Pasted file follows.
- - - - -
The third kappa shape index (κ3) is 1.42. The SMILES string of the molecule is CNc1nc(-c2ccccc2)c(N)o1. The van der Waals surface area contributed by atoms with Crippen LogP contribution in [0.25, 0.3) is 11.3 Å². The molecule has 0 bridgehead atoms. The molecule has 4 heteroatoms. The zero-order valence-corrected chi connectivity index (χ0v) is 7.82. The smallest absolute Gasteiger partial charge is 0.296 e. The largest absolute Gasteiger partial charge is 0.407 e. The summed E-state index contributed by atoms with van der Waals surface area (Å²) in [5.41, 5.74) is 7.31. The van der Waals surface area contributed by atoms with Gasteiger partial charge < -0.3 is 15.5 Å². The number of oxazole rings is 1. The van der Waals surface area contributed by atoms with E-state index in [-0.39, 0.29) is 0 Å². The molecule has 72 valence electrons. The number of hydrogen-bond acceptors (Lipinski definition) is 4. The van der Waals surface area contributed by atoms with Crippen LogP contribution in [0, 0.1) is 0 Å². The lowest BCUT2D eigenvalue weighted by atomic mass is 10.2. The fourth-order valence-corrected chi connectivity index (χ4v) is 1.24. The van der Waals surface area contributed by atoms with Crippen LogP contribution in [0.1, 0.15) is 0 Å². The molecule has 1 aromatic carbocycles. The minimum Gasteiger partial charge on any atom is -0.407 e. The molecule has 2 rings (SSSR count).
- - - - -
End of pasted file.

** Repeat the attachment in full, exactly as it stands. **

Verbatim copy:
The third kappa shape index (κ3) is 1.42. The SMILES string of the molecule is CNc1nc(-c2ccccc2)c(N)o1. The van der Waals surface area contributed by atoms with Crippen LogP contribution in [0.25, 0.3) is 11.3 Å². The molecule has 0 bridgehead atoms. The molecule has 4 heteroatoms. The zero-order valence-corrected chi connectivity index (χ0v) is 7.82. The smallest absolute Gasteiger partial charge is 0.296 e. The largest absolute Gasteiger partial charge is 0.407 e. The summed E-state index contributed by atoms with van der Waals surface area (Å²) in [5.41, 5.74) is 7.31. The van der Waals surface area contributed by atoms with Gasteiger partial charge < -0.3 is 15.5 Å². The number of oxazole rings is 1. The van der Waals surface area contributed by atoms with E-state index in [-0.39, 0.29) is 0 Å². The molecule has 72 valence electrons. The number of hydrogen-bond acceptors (Lipinski definition) is 4. The van der Waals surface area contributed by atoms with Crippen LogP contribution in [0, 0.1) is 0 Å². The lowest BCUT2D eigenvalue weighted by atomic mass is 10.2. The fourth-order valence-corrected chi connectivity index (χ4v) is 1.24. The van der Waals surface area contributed by atoms with Crippen LogP contribution in [0.1, 0.15) is 0 Å². The molecule has 1 aromatic carbocycles. The minimum Gasteiger partial charge on any atom is -0.407 e. The molecule has 2 rings (SSSR count).